It’s been three weeks since I posted the pilot for Sensei – Masters of Okinawan Karate on YouTube. The goal was to see if viewers were interested in the concept, and for me to get some feedback. This would enable me to make a decision about what to do next.
If you’ve not watched already, please take 8 minutes 25 seconds out of your day, and check it out.
In three weeks the video has had about 3500 views. More importantly, comments in various Facebook groups, and direct messages to me have been very positive. It seems that many in the karate community would like to see more interviews, and that the videos, similar to the photographs in the Karate Masters Portrait Project, would be valued by others.
Today is January 1st 2019. It’s a time for new beginnings. A time to dream big, and aim for the stars. After talking with my wife Yuki, I’ve made the decision to go ahead with this new project. My goal is to create a series of 10 videos over the next 2 years. Videos will be released globally for free on YouTube.
Who will you interview?
Toshimitsu Arakaki was the first master interviewed, and Yoshitsune Senaga was the second. We still have to shoot more footage of Senaga sensei, edit, translate and caption it, so the completed video should be online around the end of January. After that it will all depend on which sensei have the time and patience to let us interview them. I’m happy to take suggestions from the karate community, but ultimately the sensei have to be willing to take part.
What questions will you ask?
How and why did they start learning karate and who did they learn from? What were the key pieces of advice from their teachers. How has learning karate changed their life? How does their style of karate differ from others? What are their favorite training methods? What advice do they have for others? Do they have favorite kata or techniques? Are there any anecdotes they’d like to share? These are just starters, hopefully the sensei will talk about whatever they are most passionate about.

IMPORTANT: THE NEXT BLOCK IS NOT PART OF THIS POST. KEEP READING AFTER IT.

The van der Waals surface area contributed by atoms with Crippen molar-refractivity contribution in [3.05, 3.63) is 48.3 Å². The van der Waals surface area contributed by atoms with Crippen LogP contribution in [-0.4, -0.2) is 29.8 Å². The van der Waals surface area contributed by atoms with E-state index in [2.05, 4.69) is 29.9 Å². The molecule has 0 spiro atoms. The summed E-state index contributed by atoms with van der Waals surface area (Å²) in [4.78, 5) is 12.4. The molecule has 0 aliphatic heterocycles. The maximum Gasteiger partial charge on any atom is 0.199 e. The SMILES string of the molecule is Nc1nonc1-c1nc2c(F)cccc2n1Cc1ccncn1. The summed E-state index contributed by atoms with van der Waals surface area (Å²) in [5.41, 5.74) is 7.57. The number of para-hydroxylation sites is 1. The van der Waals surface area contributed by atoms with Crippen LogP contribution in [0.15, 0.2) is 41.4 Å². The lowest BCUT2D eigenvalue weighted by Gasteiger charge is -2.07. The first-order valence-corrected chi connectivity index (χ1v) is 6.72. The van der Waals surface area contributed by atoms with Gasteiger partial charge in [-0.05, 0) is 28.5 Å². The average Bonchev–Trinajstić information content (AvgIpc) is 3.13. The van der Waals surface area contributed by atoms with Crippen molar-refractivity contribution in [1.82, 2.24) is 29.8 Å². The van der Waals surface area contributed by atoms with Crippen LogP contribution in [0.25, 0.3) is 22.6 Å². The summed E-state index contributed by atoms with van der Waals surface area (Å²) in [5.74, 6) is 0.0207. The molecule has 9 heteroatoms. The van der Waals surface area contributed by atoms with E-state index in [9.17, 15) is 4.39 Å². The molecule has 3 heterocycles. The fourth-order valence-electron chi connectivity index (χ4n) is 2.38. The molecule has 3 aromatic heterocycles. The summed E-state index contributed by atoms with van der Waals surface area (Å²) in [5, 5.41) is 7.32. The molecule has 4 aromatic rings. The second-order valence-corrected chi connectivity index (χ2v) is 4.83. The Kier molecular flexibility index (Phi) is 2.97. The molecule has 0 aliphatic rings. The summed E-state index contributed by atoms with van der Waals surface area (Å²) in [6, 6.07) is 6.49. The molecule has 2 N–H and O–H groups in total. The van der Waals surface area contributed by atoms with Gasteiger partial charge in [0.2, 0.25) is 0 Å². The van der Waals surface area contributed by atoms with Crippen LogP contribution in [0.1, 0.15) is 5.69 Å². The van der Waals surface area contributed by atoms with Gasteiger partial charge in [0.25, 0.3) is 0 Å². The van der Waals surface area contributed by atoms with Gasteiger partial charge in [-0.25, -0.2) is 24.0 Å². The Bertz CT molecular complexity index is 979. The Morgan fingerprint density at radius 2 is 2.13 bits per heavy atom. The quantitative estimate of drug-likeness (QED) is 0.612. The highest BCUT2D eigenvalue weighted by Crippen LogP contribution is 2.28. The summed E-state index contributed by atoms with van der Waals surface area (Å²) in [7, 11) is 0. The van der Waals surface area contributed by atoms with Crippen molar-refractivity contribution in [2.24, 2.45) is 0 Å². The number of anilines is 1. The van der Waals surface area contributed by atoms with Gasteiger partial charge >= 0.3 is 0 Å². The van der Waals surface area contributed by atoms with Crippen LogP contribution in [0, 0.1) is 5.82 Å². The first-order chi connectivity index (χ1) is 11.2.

I’d love to get questions for the sensei from their students and the karate community around the world. The depth of the interview and its ultimate length will depend on the sensei.
How can the international karate community help make this possible?
To bring the production quality of the series to the next level with better audio, multiple angles of video, and to manage the data, I’d need to purchase equipment such as an additional camera, boom microphone system, and data storage.
I’d also like to cover basic expenses like gasoline and highway fees for myself and other volunteers.
I think it is important to be able to give the karate masters a gift at the end of each interview for their time. For the Karate Masters Portrait Project we returned to each dojo with two or three large prints from their photo shoot, but for the video series I’d like to give an honorarium 謝礼金 (gift envelope with ¥10,000) as a way to give thanks and express that we value their time.
To help cover all these costs I believe the international karate community could help. I’m hoping that individuals, dojos, or organizations would be excited to help make this video series a reality. I’d acknowledge the generosity of all supporters and sponsors in the credits of the videos.
$50 Individual Supporter
$1000 Main Sponsor
Supporters will have their name at the end of all remaining videos in the series in the credits.